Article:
About Lacrosse Magazine
Lacrosse Magazine, owned and published by US Lacrosse, the national governing body of men’s and women’s lacrosse, is circulated to over 400,000 members of the organization as one of the benefits of membership.
Lacrosse Magazine Mission Statement
Lacrosse Magazine connects the sport's community, educates players, coaches and officials, entertains fans and keeps the membership of US Lacrosse informed.
In the Latest Issue — October 2014
Magazine: October 2014
COVER STORY — At Last - Outlaws are Champs
Arguably the model franchise for Major League Lacrosse, Denver
had never taken a title despite its success. But a spark from John
Grant Jr. helped the Outlaws over the hump in a thrilling finals
comback win over a great Rochester team.
by Theresa Smith
Online Coverage - Denver Takes Crown in Dramatic Fashion | Grant Sparks Denver | Championship Photo Gallery | MLL Leaves Mark on Atlanta
#Lacrosse is Trending
Social media has changed the way that teams coaches and players
operate day-to-day. Who are the key players? And how can you
maximize social media?
by Corey McLaughlin
Fallball: 30 in 30
The arrival of fall renews hopes for a great spring. We'll be looking at 30 burning topics over
the course of 30 days on LaxMagazine.com - follow along!
by LaxMagazine.com Staff
The Big Ten Conference brings deep pockets, deep-rooted
rivalries, new matchups and the promise of more TV exposure to both
men's and women's college lacrosse.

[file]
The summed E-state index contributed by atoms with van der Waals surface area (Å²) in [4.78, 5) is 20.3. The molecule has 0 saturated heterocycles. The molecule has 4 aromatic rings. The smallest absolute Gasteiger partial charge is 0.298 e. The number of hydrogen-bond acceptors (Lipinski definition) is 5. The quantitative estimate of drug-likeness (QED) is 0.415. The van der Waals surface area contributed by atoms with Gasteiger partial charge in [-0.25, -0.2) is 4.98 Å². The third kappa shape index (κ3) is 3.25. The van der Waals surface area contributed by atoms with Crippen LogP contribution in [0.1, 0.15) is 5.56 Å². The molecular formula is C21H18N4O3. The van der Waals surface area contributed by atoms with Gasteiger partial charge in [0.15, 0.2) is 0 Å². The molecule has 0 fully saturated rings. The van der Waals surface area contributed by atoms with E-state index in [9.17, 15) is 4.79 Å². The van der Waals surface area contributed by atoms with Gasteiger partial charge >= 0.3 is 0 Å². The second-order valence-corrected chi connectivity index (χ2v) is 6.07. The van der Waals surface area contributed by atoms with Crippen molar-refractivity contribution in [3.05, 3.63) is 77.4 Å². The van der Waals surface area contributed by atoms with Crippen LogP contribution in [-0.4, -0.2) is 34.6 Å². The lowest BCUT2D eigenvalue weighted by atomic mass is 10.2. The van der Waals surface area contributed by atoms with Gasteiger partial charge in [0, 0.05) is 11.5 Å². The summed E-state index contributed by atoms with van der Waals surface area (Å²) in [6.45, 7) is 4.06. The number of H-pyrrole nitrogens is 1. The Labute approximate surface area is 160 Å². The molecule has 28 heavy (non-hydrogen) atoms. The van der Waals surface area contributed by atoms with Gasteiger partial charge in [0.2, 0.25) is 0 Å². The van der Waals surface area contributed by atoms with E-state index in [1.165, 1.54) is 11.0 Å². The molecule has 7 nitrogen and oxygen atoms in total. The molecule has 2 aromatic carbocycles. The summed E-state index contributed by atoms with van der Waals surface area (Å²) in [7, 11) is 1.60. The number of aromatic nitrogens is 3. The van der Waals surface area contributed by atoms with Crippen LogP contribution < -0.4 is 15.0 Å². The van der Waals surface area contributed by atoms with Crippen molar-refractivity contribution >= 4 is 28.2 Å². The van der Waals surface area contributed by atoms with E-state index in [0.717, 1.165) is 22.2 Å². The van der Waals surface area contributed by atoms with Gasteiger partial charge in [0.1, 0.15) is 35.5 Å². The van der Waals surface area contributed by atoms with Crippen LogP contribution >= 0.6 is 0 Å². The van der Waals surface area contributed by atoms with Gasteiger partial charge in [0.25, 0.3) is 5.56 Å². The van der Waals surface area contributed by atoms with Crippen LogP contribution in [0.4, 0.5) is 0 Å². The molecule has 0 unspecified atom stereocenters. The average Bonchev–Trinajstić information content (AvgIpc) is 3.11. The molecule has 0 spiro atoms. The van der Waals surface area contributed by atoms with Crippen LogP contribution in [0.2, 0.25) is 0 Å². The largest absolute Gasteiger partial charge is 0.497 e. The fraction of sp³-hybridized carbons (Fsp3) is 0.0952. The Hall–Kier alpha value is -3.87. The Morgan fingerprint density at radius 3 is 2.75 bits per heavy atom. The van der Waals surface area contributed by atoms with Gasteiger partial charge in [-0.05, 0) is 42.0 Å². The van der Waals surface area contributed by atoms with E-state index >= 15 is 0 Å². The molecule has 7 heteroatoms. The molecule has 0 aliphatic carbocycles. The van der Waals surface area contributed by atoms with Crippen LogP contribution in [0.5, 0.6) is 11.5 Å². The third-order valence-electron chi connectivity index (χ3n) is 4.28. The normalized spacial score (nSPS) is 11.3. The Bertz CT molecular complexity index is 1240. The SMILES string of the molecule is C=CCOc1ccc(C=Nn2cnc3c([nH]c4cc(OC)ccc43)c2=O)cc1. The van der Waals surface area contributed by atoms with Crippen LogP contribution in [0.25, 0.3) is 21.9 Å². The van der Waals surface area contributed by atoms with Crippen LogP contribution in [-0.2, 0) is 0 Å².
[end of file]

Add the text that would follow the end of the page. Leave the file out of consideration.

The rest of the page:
by Megan Schneider
"ALS Just Sucks"
Five years after being diagnosed with Lou Gehrig's disease,
Georgia high school coach Mickey Beard still embraces the people
drawn to his side.
by Devon Heinen
Jay Jalbert, the purveyer of the swim dodge and an electrifying
talent of his era, heads into the National Lacrosse Hall of Fame
alongside seven other greats.
by Mark Macyk
Erin Brown Millon joins husband Mark Millon as the only
husband-and-wife tandem in the National Lacrosse Hall of Fame. How
did she make her mark on the game?
by Mark Macyk
She used to make her mark on the fields for Boston University, but now her career has her working with the NFL - former Terrier Alex Mount talks about her work as a graphic designer in pro sports.
Get power shooting jedi mind tricks from Syracuse star Kayla Treanor, while Matt Streibel shows how players can pick the right dodge to maximize their abilities.
Give and Go
Entering his freshman year of college with one of the most famous names in the game and already a star after his MIAA career at Boys' Latin, we catch up with Shack Stanwick in this month's Q&A.
The shot clock debate comes into focus while face-off specialists have to make more changes, Brodie Merril lands in Toronto with the Rock after the Wings head to New England and we look at how systems align with the U.S. Women's U-19 and Senior National Teams.
How to Receive Lacrosse Magazine (Subscriptions)
Now in its 35th year, Lacrosse Magazine is available only to
members of US Lacrosse as one of the many benefits of membership.
Membership dues help US Lacrosse fuel the growth of the game
nationwide. Join US Lacrosse today to start your
subscription to Lacrosse Magazine.
Non-youth members receive all issues of the magazine. Youth members (age 14 and under) currently receive the February, March, April, May, July and October issues, but have the option to upgrade to all issues with their membership.